En route to a professorship of rhetoric and writing at the University of Texas at Austin, Clay Spinuzzi published scholarly monographs with the MIT Press 2003 and Cambridge University Press 2008. Last January, right on schedule, he brought out a third book, Topsight: A Guide to Studying, Diagnosing, and Fixing Information Flow in Organizations. His publisher this time? Himself.

Using the Amazon CreateSpace Independent Publishing Platform and a couple of thousand dollars in freelance graphic design and copy-editing, Spinuzzi will make back his financial investment after 300 copies are sold. That’s because he’ll earn exceptionally high royalties: Around $7 for every digital copy, a little more for each print-on-demand paperback. If he sells just 1,500 copies, he’ll earn $10,000. If he gets to the academic equivalent of best-sellerdom—15,000 copies—he’ll easily clear more than $100,000.

Those numbers flow from Amazon’s revolutionary royalty structure. For self-published e-books priced under $2.99 or more than $9.99, Amazon pays a 35-percent royalty. But for those priced between those benchmarks, authors can clear 70 percent for themselves. The sweet spot is designed to keep prices within the range that traditional publishers expect for mass-market and many trade paperbacks­­—and to keep Amazon from underpricing its own traditional wares.

Later in the piece,

Of course, even in the narrower world of textbooks and other works for lay or crossover readerships, the possibility of a cash payout isn’t the only advantage to self-publishing. Spinuzzi cites swift turnaround, freedom to experiment, and greater creative control of layout, images, and content: “I got away with a lot of things that traditional publishers wouldn’t allow,” he says. “Something as small as referencing Scooby-Doo can really set the tone for a book, making it friendly and accessible, and I didn’t want to give that up.”

In the end, those advantages may have more and more influence upon young scholars, for whom the digital-humanities movement has begun to at least modestly undermine the centrality of the monograph in scholarly communication.

Today’s digital humanists increasingly share not only the apex of our analysis but all the constituent elements of our research—unedited oral history in various languages, for instance; edited, arranged, and translated clips; slides; searchable raw data; sorted data; collected primary texts; annotations of primary texts; and so on. This digital, multimodal, social, dynamic scholarship is truly unsuitable for (merely) print, as Jerome J. McGann and others at the University of Virginia’s Institute for Advanced Technology in the Humanities proved long ago with projects like the Rossetti Archive and the Sixties Project.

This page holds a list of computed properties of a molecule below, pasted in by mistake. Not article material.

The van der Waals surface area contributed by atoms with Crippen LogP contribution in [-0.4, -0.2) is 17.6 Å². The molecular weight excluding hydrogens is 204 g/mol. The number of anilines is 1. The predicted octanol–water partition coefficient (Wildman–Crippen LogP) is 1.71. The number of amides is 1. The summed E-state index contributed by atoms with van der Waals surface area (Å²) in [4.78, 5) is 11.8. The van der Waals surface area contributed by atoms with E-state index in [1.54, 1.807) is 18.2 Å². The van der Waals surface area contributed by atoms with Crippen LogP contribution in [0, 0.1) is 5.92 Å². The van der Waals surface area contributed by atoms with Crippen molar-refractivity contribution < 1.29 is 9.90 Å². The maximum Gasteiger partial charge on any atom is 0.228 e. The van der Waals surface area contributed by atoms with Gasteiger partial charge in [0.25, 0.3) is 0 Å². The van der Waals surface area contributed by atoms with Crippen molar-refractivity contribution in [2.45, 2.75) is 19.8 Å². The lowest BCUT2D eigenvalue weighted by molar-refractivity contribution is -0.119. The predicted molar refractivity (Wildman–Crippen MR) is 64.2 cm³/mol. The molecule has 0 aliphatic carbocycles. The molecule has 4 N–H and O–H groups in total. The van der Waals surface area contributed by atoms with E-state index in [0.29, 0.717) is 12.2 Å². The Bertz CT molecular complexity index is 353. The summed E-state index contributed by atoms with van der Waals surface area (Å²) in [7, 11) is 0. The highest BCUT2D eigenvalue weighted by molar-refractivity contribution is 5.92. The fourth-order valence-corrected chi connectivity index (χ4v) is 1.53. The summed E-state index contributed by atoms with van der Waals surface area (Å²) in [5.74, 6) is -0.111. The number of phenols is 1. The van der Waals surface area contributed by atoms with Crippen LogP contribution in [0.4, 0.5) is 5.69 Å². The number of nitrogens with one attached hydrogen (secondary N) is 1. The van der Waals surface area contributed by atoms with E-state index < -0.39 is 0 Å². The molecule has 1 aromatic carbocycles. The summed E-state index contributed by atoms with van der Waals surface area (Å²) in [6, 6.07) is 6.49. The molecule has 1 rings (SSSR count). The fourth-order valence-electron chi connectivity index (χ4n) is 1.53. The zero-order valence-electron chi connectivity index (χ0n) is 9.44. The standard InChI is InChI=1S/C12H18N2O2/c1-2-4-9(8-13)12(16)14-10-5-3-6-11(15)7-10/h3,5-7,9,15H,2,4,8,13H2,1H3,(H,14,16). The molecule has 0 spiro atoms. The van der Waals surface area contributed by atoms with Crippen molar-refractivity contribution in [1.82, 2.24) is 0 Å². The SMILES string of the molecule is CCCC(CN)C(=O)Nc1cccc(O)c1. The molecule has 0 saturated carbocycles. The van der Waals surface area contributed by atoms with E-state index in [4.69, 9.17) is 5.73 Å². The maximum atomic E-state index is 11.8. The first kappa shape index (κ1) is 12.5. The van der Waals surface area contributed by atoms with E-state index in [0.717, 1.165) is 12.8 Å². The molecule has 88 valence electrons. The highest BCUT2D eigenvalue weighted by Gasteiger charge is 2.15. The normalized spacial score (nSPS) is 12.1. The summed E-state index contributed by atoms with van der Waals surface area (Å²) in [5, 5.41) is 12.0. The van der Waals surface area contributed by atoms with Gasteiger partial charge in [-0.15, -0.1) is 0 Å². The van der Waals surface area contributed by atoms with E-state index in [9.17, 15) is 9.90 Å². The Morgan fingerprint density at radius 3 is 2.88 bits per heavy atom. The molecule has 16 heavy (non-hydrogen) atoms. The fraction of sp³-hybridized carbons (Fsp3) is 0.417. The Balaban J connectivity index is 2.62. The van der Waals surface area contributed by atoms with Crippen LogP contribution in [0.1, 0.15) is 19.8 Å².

I am excited to be experimenting with some of the tools/technologies as I finish up my dissertation over the next few months.

via A Self-Publication Gold Rush? – Commentary – The Chronicle of Higher Education.

Social Impact, the New Venture Capital? Harvard Business Review

My work at Mason has allowed me to engage daily with amazing people and organizations in the fields of social innovation, entrepreneurship and the growing sector of social impact investing. Some thoughts on impact investing from Cohen and Sahlam in HBR:

We believe we are on the threshold of a major change not unlike the early days of the modern venture capital industry. In the mid-1960s and early 1970s, a new type of investment vehicle was created: the professionally managed venture capital partnership. This organizational innovation drew investment capital from institutional players like pension funds and endowments and allowed for appropriate time horizons. Soon venture capital became a core part of many economies and those bold moves changed everything. Entrepreneurship has never been the same.

Just as the formation of the venture capital industry ushered a new approach and mindset toward funding innovation within the private sector, impact investment has started to bring opportunities to harness entrepreneurship and capital markets to drive social improvement. This in time will bring much needed change to the social sector.

We’re already beginning to see innovation. People are developing new securities that link social performance to financial returns. There are new experiments — models that use the tools of finance to try things in different ways — sometimes creating income streams from novel concepts, like funding cancer research. There are also hybrid organizations like the Acumen Fund, Bridges Ventures and Root Capital that channel patient capital to high social return investments around the world. There are even organizations like Endeavor and Social Finance that help entrepreneurs gain access to global capital markets to fuel growth in employment and social impact.

via Social Impact Investing Will Be the New Venture Capital – Sir Ronald Cohen and William A. Sahlman – Harvard Business Review.